The story of Cape chenin blanc has been a rags-to-riches fairy tale that would have been deemed implausible — even by the standards of the genre — had anyone suggested it as recently as 1990. Until then, of the options open to the country’s wineries, chenin was the least respected by value, but the most important variety by volume.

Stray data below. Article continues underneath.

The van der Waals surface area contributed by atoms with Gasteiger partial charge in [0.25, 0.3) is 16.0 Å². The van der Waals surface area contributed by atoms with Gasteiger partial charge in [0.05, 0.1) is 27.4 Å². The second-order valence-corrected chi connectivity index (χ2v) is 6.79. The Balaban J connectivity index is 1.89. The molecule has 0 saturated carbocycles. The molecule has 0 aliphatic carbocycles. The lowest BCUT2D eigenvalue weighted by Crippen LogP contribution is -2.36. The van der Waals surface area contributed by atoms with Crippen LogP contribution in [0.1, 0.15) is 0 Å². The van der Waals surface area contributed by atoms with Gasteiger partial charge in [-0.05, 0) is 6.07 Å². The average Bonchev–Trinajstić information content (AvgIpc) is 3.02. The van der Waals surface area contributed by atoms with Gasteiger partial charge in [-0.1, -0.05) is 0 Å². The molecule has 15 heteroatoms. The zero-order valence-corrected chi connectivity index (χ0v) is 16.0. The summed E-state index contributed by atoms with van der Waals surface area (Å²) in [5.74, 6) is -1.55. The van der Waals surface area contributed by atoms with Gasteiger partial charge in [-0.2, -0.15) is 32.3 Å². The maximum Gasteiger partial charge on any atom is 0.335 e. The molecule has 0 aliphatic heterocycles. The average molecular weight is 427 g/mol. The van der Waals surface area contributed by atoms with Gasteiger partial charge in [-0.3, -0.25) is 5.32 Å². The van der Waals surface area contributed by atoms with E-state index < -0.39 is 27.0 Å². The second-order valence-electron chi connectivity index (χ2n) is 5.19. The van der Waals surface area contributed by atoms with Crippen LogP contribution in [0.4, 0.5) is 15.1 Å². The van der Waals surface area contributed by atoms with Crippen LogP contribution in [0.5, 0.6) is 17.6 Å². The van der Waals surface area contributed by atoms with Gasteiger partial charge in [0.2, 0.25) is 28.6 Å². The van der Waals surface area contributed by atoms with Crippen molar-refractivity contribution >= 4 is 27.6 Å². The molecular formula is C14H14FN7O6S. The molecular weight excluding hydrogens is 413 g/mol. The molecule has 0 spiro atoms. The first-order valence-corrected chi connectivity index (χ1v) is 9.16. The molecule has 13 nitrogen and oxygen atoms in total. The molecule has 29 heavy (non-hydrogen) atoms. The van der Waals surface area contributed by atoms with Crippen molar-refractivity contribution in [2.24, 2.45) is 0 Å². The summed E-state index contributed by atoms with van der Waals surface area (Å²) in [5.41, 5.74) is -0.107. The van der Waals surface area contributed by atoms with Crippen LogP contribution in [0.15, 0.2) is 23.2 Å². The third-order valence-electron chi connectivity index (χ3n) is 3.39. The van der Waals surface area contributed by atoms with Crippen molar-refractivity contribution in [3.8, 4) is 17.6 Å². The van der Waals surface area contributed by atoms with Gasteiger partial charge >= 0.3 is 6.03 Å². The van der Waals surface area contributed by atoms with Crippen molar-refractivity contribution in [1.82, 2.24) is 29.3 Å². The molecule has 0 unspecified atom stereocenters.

About 30% of the national vineyard was planted to it. Everything from Grand Mousseux Vin Doux bubbly to almost all the wine destined for the booming brandy industry was made from it. It was the base of generic blanc de blanc blends and the heart of Nederburg’s famous Edelkeur Noble Late Harvest. It was used to fill flagons of Autumn Harvest Crackling and bocksbeutels of Grunberger Stein. It was the vinous equivalent of the good-time-that-was-had-by-all girl...

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